JT: How does the church fit into this vision? Or more broadly, what do you see as the proper relationship between the church and the academy?
PW: All Christians in the academy must see themselves as serving the church and must make themselves accountable to the church. I don’t think this means that all their writing should be aimed at typical church audiences. Ultimately we should aim for all the academy to become church!
JT: Evangelicals are used to receiving financial appeals for ministries and missions? Why would—or should—they want to support an institution where dissertations are written that most of them will never read?
PW: It may be disheartening for PhD students to learn, but it is not particularly likely nowadays that many people will read their dissertation. Their dissertation, I think, is primarily a chance for them to develop personally, to become learned, and then to put their learning at the disposal of others. Even a well-published scholar is generally more likely to influence people through their speaking and personal interaction than through their writing. However, in our information-overloaded society there is simply no way that we can afford not to have well-trained guides for the church in all areas of knowledge and especially in Biblical Studies. As thousands of people excavate in the Middle East each summer and as others work away in archives, masses of data come to light, and we need believing scholars to be in the midst of these discoveries in order that they should not be misinterpreted. Christians accept that it may take vast sums of money to train a soldier or a doctor, and yet sometimes we are unwilling to accept that, if we want Bible scholars as well trained as our medical specialists, it is also going to involve serious investment. Investing in Christian scholarship is a long-term strategy and will usually seem less appealing than more obvious and apparently pressing needs. However, if the church does not have robust scholarship then it will be highly vulnerable to false ideas. Evangelicals need to divide up their giving in sensible proportions, giving some to urgent and immediate causes, but also making adequate provision for ministries that tend only to yield fruit in the longer term.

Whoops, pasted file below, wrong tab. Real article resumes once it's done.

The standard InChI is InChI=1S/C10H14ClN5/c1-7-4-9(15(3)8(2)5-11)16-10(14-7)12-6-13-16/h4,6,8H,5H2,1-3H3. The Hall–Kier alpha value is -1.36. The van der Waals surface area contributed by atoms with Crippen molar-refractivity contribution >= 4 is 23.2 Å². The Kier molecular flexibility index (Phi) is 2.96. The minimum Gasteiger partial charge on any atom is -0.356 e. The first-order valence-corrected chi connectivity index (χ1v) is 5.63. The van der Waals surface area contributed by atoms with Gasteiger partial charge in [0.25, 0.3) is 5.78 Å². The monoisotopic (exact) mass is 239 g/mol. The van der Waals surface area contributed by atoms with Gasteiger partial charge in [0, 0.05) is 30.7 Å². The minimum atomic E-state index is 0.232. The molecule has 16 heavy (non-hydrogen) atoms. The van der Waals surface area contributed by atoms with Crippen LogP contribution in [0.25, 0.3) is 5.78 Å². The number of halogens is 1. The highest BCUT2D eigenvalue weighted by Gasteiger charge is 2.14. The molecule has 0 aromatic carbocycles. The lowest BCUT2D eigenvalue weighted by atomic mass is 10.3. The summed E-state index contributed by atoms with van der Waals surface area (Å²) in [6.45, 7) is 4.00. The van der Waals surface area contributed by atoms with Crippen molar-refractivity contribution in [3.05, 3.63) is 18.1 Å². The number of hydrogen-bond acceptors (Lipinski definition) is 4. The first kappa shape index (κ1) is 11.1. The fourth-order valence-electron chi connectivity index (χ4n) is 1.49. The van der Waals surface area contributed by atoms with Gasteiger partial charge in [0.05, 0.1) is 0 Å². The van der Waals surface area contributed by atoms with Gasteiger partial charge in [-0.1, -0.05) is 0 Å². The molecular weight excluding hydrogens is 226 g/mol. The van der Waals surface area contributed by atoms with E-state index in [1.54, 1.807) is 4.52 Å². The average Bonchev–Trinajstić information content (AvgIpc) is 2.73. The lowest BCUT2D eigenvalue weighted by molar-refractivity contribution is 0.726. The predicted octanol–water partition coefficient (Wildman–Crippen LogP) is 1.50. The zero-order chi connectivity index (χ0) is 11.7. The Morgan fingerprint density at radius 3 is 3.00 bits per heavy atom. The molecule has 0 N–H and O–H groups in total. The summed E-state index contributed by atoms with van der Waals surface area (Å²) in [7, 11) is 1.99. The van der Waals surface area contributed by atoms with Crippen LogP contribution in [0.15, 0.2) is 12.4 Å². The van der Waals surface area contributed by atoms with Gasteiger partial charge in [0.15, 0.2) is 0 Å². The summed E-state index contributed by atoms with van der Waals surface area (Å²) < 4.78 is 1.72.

JT: If people wanted to support Tyndale House financially or otherwise, how could they do so?
PW: We need people—the right people—to be coming forward as biblical scholars. Perhaps some people even need to be pushed! It is easier to give someone with the right character the education than someone with the education the right character. However, we also need donations if we are to be able to support students and to create post-doctoral positions. At Tyndale House we also have the enormous challenge of needing to expand the library in the next couple of years (lack of space for new books is reaching a critical level) and to raise money for that. If anyone does feel led to give even a small sum then donations can be sent to
Cambridge, CB3 9BA, UK.
However, above all this we need prayer, especially for wisdom as we consider what publication projects might be taken on in the future. If the Lord is not building Tyndale House then ’tis all in vain.
JT: I’d love for the days ahead to be one of greater partnership between the academy and the church, advancing the cause of truth for the glory of God. I’d encourage individuals and churches to consider supporting Tyndale House and its vision for evangelical scholarship. What a great thing it would be if the Lord used small donations from average folks like you and me to help Tyndale House raise £2million for its next phase of ministry!
Wayne Grudem also points out that Americans can send tax-deductible donations in dollars to:
American Friends of Tyndale House, Cambridge
PO Box 4920
Orlando, FL 32802-4920